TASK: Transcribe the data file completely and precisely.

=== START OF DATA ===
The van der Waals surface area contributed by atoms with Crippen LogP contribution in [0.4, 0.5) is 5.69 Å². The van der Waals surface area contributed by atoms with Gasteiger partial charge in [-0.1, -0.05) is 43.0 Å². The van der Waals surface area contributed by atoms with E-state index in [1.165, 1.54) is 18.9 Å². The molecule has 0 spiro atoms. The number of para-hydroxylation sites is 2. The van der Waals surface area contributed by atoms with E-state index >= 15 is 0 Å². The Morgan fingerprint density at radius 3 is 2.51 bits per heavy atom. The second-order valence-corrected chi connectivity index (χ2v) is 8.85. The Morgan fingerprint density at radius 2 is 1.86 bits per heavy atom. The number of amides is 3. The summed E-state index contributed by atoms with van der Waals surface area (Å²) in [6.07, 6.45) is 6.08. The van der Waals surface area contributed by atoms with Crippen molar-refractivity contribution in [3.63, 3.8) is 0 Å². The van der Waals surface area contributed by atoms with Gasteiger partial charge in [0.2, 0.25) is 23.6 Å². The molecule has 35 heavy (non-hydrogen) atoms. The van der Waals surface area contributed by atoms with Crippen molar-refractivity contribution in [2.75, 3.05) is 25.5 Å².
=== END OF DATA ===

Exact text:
The van der Waals surface area contributed by atoms with Crippen LogP contribution in [0.4, 0.5) is 5.69 Å². The van der Waals surface area contributed by atoms with Gasteiger partial charge in [-0.1, -0.05) is 43.0 Å². The van der Waals surface area contributed by atoms with E-state index in [1.165, 1.54) is 18.9 Å². The molecule has 0 spiro atoms. The number of para-hydroxylation sites is 2. The van der Waals surface area contributed by atoms with E-state index >= 15 is 0 Å². The Morgan fingerprint density at radius 3 is 2.51 bits per heavy atom. The second-order valence-corrected chi connectivity index (χ2v) is 8.85. The Morgan fingerprint density at radius 2 is 1.86 bits per heavy atom. The number of amides is 3. The summed E-state index contributed by atoms with van der Waals surface area (Å²) in [6.07, 6.45) is 6.08. The van der Waals surface area contributed by atoms with Crippen molar-refractivity contribution in [3.63, 3.8) is 0 Å². The van der Waals surface area contributed by atoms with Gasteiger partial charge in [0.2, 0.25) is 23.6 Å². The molecule has 35 heavy (non-hydrogen) atoms. The van der Waals surface area contributed by atoms with Crippen molar-refractivity contribution in [2.75, 3.05) is 25.5 Å².